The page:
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A New Horizon: Exploring Disability Inclusion Practices in America

Published: Jun 19, 2024

Country: Tanzania

Clara Peter Maliwa is a 2024 Fellow in the Professional Fellows Program on Inclusive Civic Engagement. This program is sponsored by the US Department of State’s Bureau of Educational and Cultural Affairs, and is administered by the Institute for Community Inclusion (ICI) at the University of Massachusetts Boston in partnership with Humanity and Inclusion (HI). The following blog post was written by guest author Clara.

The wait is finally over! I am thrilled to share my experience of exploring the best practices for disability inclusion in America. Writing from Sacramento, California, USA—a place I had dreamt of visiting for years—I owe this incredible opportunity to the Professional Fellows Program (PFP), which turned my dream into reality.

My journey began with a long but exhilarating flight with Air France via Paris to Logan Airport in Boston. Upon arrival, I was warmly welcomed by the passionate PFP staff, Heike Boeltzig-Brown and Christa Preston, who drove me to the DoubleTree by Hilton Hotel. The excitement of connecting with other Fellows from Kenya and Uganda was indescribable. A particularly inspiring moment was discovering the braille room numbers for the visually impaired, a testament to the PFP team's unwavering support and assistance as I navigated my arrival in America.

Alt Text: A light skinned woman with red hair, wearing black glasses, black pants, and a black shirt that reads “My Story, My Life,” stands in front of an office desk.
Figure 1: Me standing in front of the Institute for Community Inclusion’s reception desk.

Listening to presentations from my peers made me realize how far East Africa still has to go in terms of inclusive civic engagement. This realization underscored the importance of our mission in America: to learn and bring back the best practices to our homeland. The power of storytelling became evident through the inspiring narratives of Mary Mahon McCauley, Executive Director of the Massachusetts Office on Disability, and Steven Higgins, Executive Director of Independence Associates, Inc. Their stories reinforced the belief that the sky is the limit, and that disability is not inability. So, give us a chance and we will show you the magic.

While Boston provided a brief yet enriching experience, including a visit to the historic Harvard University, my learning destination was Sacramento, California. There, I was greeted by my wonderful host Vanessa Ochoa at the airport, holding a beautiful flower. Despite my initial nervousness and fear of getting lost due to my low vision, the PFP Program ensured my safety and comfort, assisting with self-check-in and introducing me to helpful applications for visually impaired individuals.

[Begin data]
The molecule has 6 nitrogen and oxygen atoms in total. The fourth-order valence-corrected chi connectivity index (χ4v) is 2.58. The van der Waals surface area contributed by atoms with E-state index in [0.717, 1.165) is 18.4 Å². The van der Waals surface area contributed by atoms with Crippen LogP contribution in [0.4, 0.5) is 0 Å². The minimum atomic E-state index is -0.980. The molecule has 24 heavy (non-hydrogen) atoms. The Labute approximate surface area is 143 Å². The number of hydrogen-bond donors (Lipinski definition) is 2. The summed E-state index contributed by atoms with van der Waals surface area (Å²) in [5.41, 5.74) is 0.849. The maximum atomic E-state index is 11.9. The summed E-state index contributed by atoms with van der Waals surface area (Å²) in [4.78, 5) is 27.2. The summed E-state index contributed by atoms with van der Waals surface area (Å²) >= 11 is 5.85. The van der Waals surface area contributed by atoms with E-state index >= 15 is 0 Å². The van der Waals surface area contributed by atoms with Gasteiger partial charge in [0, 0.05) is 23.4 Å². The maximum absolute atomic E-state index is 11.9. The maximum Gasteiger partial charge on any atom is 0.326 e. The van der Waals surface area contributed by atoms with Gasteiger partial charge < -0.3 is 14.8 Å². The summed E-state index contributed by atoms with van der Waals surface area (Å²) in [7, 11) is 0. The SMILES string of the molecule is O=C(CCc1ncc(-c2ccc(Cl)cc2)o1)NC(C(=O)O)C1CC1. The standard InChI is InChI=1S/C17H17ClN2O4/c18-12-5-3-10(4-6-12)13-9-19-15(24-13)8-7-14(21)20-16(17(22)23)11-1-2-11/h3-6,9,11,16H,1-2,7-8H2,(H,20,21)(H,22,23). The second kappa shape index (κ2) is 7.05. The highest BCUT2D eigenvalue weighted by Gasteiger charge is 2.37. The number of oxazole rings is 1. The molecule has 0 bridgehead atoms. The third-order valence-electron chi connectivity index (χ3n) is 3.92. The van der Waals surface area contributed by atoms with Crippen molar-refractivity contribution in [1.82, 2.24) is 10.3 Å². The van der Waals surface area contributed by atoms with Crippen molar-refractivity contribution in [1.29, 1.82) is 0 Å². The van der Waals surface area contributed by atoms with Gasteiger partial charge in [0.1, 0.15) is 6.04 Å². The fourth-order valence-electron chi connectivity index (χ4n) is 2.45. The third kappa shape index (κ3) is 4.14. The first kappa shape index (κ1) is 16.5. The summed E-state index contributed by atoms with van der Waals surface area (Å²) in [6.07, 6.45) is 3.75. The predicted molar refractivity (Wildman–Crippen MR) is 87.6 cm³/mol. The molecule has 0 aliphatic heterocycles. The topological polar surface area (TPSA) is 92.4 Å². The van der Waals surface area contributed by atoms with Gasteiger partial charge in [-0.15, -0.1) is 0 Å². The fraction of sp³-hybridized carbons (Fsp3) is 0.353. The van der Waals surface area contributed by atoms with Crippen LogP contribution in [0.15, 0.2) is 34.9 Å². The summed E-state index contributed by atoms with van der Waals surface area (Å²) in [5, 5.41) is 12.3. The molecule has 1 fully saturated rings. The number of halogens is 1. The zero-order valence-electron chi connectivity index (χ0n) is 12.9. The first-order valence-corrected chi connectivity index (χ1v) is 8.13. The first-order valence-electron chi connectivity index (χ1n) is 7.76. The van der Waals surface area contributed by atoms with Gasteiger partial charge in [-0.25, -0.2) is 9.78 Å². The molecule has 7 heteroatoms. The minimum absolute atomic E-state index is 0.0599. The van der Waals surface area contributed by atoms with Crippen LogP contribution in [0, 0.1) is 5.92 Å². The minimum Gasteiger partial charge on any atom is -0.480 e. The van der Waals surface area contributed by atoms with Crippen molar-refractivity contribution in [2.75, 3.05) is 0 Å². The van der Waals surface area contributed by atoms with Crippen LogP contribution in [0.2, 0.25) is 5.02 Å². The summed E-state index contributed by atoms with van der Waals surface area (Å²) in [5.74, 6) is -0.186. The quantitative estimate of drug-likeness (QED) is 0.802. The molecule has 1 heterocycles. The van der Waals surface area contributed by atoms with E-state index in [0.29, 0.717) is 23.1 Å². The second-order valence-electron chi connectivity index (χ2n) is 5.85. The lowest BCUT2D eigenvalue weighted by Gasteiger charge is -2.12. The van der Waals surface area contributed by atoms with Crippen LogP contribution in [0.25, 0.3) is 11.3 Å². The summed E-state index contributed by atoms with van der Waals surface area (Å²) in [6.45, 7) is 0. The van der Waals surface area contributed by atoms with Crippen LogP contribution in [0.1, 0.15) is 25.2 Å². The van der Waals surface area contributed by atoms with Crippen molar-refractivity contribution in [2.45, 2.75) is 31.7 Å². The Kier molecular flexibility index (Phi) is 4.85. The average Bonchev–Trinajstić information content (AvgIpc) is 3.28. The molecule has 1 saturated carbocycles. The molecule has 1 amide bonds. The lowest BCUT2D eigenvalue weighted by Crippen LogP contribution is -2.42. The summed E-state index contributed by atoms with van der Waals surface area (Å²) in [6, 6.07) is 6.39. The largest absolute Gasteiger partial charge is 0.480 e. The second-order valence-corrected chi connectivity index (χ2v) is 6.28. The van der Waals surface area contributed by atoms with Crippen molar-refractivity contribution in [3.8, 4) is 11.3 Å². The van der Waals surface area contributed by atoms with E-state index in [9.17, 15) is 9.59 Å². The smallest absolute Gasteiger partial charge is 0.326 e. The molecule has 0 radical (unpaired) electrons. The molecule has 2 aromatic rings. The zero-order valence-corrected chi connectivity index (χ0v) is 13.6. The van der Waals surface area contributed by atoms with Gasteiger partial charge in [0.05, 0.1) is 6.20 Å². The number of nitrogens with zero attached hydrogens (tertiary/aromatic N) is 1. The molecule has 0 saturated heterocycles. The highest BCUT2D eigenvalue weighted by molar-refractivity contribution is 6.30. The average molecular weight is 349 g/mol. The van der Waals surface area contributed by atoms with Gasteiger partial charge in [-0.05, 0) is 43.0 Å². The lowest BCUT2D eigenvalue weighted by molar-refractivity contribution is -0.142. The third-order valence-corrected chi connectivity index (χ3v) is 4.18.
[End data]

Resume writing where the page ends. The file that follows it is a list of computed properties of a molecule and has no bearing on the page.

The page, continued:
A light-skinned woman, with red hair and black glasses weaing a black and white polka dot shirt and black pants, stands with her arms outstretched under a sign that reads “Harvard Law School.”
Figure 2: Clara standing in front of Harvard University’s Law School in Cambridge, Massachusetts.

My Fellowship placement commenced at Disability Rights California (DRC) with a delightful breakfast meeting with my hosts, Vanessa, Erin D. Perez, and Tho Vinh Banh, along with their colleagues Eric and Jane. This was followed by a sightseeing tour of Sacramento with Tho Vinh.

A tan woman with long, dark hearing, wearing a red shirt, a light-skinned woman with red hair and dark glasses, and a white, tall man with grey hair and black glasses stand together smiling at the camera.
Figure 3: A selfie of (left to right) Vanessa Ochoa, Clara, and Andy Imparato from DRC.

Nearly a week into my stay in Sacramento, I can confidently say that Americans with disabilities experience a highly inclusive life. While there may still be some systemic challenges, the level of inclusivity here is what many Tanzanians with disabilities can only dream of. The roads, buildings, streets, and various infrastructures have inclusive designs, features, and signs.

As I look forward to more site visits and community volunteer activities in the coming three weeks, I will always cherish my visit to the Society for the Blind in California. It was not only for the learning experience, but they also provided an opportunity for eye exam as a low vision person, and yes—I got new glasses and other assistive devices.

A light-skinned woman with medium-length brown hair is standing holding a medium-sized dog with blond hair. Also holding the dog is a light-skinned woman, with red hair and dark glasses.
Figure 4: Society for the Blind independent living instructor, a guide dog, and me.

This journey will be transformative, and at the end of this program, I am eager to bring the lessons learned back to Tanzania through my follow-on project My Story My Life and by fostering greater inclusivity and accessibility for all.